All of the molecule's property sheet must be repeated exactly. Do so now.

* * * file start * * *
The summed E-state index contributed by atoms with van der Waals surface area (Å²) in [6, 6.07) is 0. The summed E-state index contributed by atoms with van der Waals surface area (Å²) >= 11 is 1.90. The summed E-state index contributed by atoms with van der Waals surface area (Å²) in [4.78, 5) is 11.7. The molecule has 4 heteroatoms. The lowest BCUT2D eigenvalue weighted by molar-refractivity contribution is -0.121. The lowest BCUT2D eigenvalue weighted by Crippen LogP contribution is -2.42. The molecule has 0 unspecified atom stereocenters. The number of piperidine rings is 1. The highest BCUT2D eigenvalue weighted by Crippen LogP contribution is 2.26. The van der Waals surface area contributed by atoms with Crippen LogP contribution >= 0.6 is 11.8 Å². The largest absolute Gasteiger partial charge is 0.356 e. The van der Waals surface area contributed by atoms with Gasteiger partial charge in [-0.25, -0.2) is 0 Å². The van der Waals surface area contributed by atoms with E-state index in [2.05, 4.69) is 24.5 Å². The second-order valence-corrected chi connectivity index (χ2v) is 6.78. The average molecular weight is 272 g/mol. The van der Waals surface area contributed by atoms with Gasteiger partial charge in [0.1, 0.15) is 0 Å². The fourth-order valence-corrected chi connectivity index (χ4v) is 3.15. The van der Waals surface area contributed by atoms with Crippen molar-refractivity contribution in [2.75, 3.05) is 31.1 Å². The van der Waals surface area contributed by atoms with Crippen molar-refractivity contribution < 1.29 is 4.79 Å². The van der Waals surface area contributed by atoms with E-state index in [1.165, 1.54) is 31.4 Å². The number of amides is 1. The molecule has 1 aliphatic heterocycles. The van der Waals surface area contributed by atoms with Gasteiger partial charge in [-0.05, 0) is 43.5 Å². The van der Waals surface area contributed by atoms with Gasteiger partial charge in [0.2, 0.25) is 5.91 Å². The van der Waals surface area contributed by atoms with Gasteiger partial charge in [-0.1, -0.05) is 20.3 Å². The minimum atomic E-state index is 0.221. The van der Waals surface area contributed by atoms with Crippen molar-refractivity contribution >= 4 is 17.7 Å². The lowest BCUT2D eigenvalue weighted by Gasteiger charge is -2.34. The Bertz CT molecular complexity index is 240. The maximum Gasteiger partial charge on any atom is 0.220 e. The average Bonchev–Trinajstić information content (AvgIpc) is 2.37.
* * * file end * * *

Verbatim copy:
The summed E-state index contributed by atoms with van der Waals surface area (Å²) in [6, 6.07) is 0. The summed E-state index contributed by atoms with van der Waals surface area (Å²) >= 11 is 1.90. The summed E-state index contributed by atoms with van der Waals surface area (Å²) in [4.78, 5) is 11.7. The molecule has 4 heteroatoms. The lowest BCUT2D eigenvalue weighted by molar-refractivity contribution is -0.121. The lowest BCUT2D eigenvalue weighted by Crippen LogP contribution is -2.42. The molecule has 0 unspecified atom stereocenters. The number of piperidine rings is 1. The highest BCUT2D eigenvalue weighted by Crippen LogP contribution is 2.26. The van der Waals surface area contributed by atoms with Crippen LogP contribution >= 0.6 is 11.8 Å². The largest absolute Gasteiger partial charge is 0.356 e. The van der Waals surface area contributed by atoms with Gasteiger partial charge in [-0.25, -0.2) is 0 Å². The van der Waals surface area contributed by atoms with E-state index in [2.05, 4.69) is 24.5 Å². The second-order valence-corrected chi connectivity index (χ2v) is 6.78. The average molecular weight is 272 g/mol. The van der Waals surface area contributed by atoms with Gasteiger partial charge in [0.1, 0.15) is 0 Å². The fourth-order valence-corrected chi connectivity index (χ4v) is 3.15. The van der Waals surface area contributed by atoms with Crippen molar-refractivity contribution in [2.75, 3.05) is 31.1 Å². The van der Waals surface area contributed by atoms with Crippen molar-refractivity contribution < 1.29 is 4.79 Å². The van der Waals surface area contributed by atoms with E-state index in [1.165, 1.54) is 31.4 Å². The number of amides is 1. The molecule has 1 aliphatic heterocycles. The van der Waals surface area contributed by atoms with Gasteiger partial charge in [-0.05, 0) is 43.5 Å². The van der Waals surface area contributed by atoms with Gasteiger partial charge in [0.2, 0.25) is 5.91 Å². The van der Waals surface area contributed by atoms with Gasteiger partial charge in [-0.1, -0.05) is 20.3 Å². The minimum atomic E-state index is 0.221. The van der Waals surface area contributed by atoms with Crippen molar-refractivity contribution >= 4 is 17.7 Å². The lowest BCUT2D eigenvalue weighted by Gasteiger charge is -2.34. The Bertz CT molecular complexity index is 240. The maximum Gasteiger partial charge on any atom is 0.220 e. The average Bonchev–Trinajstić information content (AvgIpc) is 2.37.